As budget negotiations continue between the Kenai Peninsula Borough and the school district, one line item that’s a holdover from last year is the addition of more school counselors. The district requested $600,000 to create four new elementary counselors, and also expand what’s offered in the high schools beyond the two counselors currently working in the district at Kenai Alternative High School and Homer Flex. The district’s Assistant Superintendent of Instruction, John O’Brien, spoke with KDLL’s Shaylon Cochran about what role those counselors will play, if the funding is made available.
John O’Brien - If we were to get funding from the borough to meet this need, we would place two of those in the central peninsula area. We would place one in the eastern peninsula, which would cover all of Seward schools, Moose Pass, Cooper Landing, Hope and other nearby areas if necessary. And another in the Homer area that would service elementary schools from Ninilchik on down. These four councilors will not be able to be full time in any one of our elementary schools, so they would be based out of the school that we identify as having the greatest need or the greatest population. But there would be a schedule put in place where they would be going to schools on a rotating basis or as need, if a student is in crisis. So that’s our first step in wanting to address those needs. Ideally we could place a mental health counselor in each of our schools or at least our larger elementary schools.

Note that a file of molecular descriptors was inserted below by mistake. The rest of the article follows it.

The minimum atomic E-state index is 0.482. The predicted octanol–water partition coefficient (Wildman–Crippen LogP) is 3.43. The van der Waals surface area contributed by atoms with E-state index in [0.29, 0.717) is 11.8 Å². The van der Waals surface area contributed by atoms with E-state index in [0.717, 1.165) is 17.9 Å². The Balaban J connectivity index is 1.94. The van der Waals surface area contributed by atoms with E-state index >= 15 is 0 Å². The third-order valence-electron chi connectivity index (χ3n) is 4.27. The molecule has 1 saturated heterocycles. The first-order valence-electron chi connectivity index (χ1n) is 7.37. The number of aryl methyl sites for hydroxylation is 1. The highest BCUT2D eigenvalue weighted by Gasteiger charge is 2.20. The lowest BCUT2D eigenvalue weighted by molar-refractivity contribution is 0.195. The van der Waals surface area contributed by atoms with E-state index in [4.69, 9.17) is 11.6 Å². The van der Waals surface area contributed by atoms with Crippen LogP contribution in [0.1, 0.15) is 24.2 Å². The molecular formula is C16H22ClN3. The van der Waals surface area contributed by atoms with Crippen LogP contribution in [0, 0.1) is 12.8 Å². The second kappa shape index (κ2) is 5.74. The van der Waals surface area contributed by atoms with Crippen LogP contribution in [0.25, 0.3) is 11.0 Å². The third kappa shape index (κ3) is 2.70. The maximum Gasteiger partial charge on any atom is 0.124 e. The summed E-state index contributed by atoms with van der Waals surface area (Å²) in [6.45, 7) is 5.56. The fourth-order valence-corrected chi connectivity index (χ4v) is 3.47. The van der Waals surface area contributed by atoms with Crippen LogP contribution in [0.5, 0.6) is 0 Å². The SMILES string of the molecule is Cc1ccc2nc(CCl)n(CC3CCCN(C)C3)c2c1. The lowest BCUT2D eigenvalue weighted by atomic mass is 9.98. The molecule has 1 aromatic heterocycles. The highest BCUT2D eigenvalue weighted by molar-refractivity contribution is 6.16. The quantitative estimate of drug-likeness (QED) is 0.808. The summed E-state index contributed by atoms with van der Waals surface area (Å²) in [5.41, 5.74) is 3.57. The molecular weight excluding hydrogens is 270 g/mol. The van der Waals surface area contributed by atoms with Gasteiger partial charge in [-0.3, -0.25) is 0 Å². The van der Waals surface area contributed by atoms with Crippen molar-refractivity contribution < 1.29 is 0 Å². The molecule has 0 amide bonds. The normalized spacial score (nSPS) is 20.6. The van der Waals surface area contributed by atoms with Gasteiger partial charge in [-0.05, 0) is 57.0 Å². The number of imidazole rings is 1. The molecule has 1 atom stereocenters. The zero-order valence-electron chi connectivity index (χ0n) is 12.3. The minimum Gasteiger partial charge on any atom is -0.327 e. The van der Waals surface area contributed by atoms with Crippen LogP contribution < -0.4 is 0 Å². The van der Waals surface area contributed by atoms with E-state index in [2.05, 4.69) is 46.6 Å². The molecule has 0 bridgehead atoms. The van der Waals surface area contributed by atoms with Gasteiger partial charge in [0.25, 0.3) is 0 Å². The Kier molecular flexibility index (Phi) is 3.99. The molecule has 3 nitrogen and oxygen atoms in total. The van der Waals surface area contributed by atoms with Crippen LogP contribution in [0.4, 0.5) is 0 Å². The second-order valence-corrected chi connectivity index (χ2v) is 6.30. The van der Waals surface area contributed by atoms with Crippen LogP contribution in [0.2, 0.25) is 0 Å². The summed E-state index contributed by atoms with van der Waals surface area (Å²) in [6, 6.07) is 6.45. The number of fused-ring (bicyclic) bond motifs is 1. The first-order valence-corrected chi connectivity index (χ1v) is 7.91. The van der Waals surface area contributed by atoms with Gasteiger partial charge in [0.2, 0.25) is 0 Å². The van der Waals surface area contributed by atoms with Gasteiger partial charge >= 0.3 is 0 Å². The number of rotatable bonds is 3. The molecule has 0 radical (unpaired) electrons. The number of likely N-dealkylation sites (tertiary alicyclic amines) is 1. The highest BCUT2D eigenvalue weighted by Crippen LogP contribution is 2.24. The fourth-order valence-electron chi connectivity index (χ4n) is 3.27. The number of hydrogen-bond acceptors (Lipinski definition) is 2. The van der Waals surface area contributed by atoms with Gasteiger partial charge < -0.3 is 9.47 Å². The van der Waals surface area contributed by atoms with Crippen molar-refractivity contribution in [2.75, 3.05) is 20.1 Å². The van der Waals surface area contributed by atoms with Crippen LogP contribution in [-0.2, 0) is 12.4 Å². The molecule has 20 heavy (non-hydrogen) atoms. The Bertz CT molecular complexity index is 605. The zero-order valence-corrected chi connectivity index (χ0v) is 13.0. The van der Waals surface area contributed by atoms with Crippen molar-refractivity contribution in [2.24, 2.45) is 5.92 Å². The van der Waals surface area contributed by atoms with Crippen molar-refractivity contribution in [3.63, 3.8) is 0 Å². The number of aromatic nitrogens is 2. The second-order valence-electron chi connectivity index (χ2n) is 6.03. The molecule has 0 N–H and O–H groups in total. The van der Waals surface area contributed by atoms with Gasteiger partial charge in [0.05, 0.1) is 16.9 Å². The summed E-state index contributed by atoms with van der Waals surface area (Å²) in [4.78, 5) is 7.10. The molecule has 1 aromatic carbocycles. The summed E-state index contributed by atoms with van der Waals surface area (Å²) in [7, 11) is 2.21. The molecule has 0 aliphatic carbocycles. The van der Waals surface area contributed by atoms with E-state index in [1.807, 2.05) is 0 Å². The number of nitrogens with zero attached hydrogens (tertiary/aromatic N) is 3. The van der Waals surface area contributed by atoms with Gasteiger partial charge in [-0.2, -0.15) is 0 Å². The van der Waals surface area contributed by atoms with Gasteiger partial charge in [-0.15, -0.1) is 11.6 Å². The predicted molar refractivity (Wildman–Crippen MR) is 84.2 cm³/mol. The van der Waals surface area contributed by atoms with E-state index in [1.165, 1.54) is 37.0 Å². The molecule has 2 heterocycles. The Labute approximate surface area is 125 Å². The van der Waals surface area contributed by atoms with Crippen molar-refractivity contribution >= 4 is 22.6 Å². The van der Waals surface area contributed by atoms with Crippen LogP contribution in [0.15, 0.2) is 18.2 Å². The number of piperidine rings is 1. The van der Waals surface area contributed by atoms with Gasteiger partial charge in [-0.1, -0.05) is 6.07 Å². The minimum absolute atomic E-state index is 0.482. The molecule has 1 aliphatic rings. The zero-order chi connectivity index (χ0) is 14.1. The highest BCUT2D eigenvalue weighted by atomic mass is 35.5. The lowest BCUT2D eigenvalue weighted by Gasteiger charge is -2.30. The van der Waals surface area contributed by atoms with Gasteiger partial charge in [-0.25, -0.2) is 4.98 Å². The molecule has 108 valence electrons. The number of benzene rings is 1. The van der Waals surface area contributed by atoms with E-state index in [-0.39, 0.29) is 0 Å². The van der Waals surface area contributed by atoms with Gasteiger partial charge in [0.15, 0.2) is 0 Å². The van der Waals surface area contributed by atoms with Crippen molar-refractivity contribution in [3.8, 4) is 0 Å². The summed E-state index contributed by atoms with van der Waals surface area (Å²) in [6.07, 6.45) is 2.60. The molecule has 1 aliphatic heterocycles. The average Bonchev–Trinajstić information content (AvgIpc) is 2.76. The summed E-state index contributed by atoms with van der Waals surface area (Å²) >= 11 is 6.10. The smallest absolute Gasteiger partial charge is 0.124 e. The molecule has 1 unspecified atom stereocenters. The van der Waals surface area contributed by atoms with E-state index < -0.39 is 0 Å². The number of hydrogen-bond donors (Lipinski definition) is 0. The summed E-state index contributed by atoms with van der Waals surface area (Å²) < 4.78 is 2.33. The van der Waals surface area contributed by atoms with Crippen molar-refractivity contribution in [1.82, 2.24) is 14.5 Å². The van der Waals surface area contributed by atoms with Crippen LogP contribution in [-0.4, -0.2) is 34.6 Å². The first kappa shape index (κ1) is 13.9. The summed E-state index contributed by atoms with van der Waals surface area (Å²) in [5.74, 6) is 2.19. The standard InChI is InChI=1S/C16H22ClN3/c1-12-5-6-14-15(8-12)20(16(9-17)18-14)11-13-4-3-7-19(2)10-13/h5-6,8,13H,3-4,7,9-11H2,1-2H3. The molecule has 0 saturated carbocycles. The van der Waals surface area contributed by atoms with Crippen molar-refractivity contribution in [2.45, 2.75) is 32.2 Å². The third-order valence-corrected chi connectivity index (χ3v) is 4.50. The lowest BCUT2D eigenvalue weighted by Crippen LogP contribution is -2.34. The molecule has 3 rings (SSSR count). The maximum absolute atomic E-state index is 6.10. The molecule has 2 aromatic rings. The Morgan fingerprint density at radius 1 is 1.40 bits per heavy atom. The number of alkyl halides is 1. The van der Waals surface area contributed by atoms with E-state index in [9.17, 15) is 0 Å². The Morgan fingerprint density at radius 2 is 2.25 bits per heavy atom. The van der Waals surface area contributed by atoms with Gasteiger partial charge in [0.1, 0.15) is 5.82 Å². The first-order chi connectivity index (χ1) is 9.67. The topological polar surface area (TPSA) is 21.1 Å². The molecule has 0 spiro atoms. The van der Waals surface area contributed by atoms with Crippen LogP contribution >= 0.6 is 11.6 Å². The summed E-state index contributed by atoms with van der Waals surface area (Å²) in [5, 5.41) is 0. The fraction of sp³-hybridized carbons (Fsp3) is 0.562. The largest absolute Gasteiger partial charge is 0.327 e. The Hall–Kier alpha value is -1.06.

Shaylon Cochran - At the elementary level, is the focus more reactive, sort of keeping tabs on all the things that are going on in a student’s life? At what point do you get into coping skills?
JO - I think at the elementary level, our focus would be proactive and on building skills...But we would also, on a case by case basis, deal with those crisis situations...we’re not going to change what their home situation is, but what we can change is (empowering) them with the skills necessary to cope with the trauma that they’ve experienced so they can minimize the negative impact on their learning and their life (outside school).
SC - What does this look like? Is it teaching kids, first of all that it’s okay these things are happening, teaching them to communicate and reach out?
JO - I’ll start with the disclaimer that I’m not a trained counselor...but from my limited counseling experience, there would be groups set up. Probably identified by a school’s intervention team. Each school has an RTI, Response To Intervention team, that meets on a weekly basis. They would identify students who are having issues, behaviorally, socially, and we would identify certain groups of students where this behavioral health counselor would come in and actually use a curriculum specific to addressing the needs of that student in building some coping and grit skills.
SC - It’s not really all that acceptable to tell someone going through something to tough it out, but toughing it out is a skill that, maybe early enough in the process, can be built in a little bit?
JO - Toughing it out isn’t just toughing it out. It’s understanding what positive activities, behaviors or habits of mind an individual can employ to help them tough it out. Because just telling a student to tough it out, there’s nothing they can do, may sound good, but unless you teach that student those coping mechanisms directly, through direct instruction and practice, it’s not going to manifest in any changed behavior on the part of the student. So that’s really where the experts in behavioral health would be able to identify what those groups will be working on specifically.